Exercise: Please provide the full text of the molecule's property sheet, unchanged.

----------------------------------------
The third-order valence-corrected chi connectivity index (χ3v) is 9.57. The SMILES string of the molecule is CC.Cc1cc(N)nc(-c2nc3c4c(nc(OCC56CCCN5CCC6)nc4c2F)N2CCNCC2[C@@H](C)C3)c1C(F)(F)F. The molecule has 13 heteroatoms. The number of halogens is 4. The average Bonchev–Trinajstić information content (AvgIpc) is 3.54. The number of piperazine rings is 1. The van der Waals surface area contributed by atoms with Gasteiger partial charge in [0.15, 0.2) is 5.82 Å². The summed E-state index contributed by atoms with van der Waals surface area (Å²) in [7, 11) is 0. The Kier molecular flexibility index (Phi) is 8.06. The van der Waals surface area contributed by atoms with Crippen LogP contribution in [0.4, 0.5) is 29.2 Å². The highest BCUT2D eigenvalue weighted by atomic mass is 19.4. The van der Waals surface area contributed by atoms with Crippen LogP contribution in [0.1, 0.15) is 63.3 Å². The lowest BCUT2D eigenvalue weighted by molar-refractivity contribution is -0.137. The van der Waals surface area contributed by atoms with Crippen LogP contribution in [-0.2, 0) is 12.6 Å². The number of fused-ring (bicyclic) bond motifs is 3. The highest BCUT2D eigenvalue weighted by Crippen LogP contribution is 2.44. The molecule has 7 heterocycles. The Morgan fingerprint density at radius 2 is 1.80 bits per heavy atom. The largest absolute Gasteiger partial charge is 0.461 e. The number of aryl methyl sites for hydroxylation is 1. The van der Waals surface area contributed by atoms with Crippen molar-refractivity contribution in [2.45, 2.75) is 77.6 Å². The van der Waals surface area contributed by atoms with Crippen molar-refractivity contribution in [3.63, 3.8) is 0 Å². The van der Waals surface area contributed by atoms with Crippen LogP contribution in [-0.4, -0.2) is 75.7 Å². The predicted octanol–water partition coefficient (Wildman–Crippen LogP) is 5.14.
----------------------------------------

The third-order valence-corrected chi connectivity index (χ3v) is 9.57. The SMILES string of the molecule is CC.Cc1cc(N)nc(-c2nc3c4c(nc(OCC56CCCN5CCC6)nc4c2F)N2CCNCC2[C@@H](C)C3)c1C(F)(F)F. The molecule has 13 heteroatoms. The number of halogens is 4. The average Bonchev–Trinajstić information content (AvgIpc) is 3.54. The number of piperazine rings is 1. The van der Waals surface area contributed by atoms with Gasteiger partial charge in [0.15, 0.2) is 5.82 Å². The summed E-state index contributed by atoms with van der Waals surface area (Å²) in [7, 11) is 0. The Kier molecular flexibility index (Phi) is 8.06. The van der Waals surface area contributed by atoms with Crippen LogP contribution in [0.4, 0.5) is 29.2 Å². The highest BCUT2D eigenvalue weighted by atomic mass is 19.4. The van der Waals surface area contributed by atoms with Crippen LogP contribution in [0.1, 0.15) is 63.3 Å². The lowest BCUT2D eigenvalue weighted by molar-refractivity contribution is -0.137. The van der Waals surface area contributed by atoms with Crippen LogP contribution in [-0.2, 0) is 12.6 Å². The number of fused-ring (bicyclic) bond motifs is 3. The highest BCUT2D eigenvalue weighted by Crippen LogP contribution is 2.44. The molecule has 7 heterocycles. The Morgan fingerprint density at radius 2 is 1.80 bits per heavy atom. The largest absolute Gasteiger partial charge is 0.461 e. The number of aryl methyl sites for hydroxylation is 1. The van der Waals surface area contributed by atoms with Crippen molar-refractivity contribution in [2.45, 2.75) is 77.6 Å². The van der Waals surface area contributed by atoms with Crippen molar-refractivity contribution in [3.63, 3.8) is 0 Å². The van der Waals surface area contributed by atoms with Crippen LogP contribution in [-0.4, -0.2) is 75.7 Å². The predicted octanol–water partition coefficient (Wildman–Crippen LogP) is 5.14.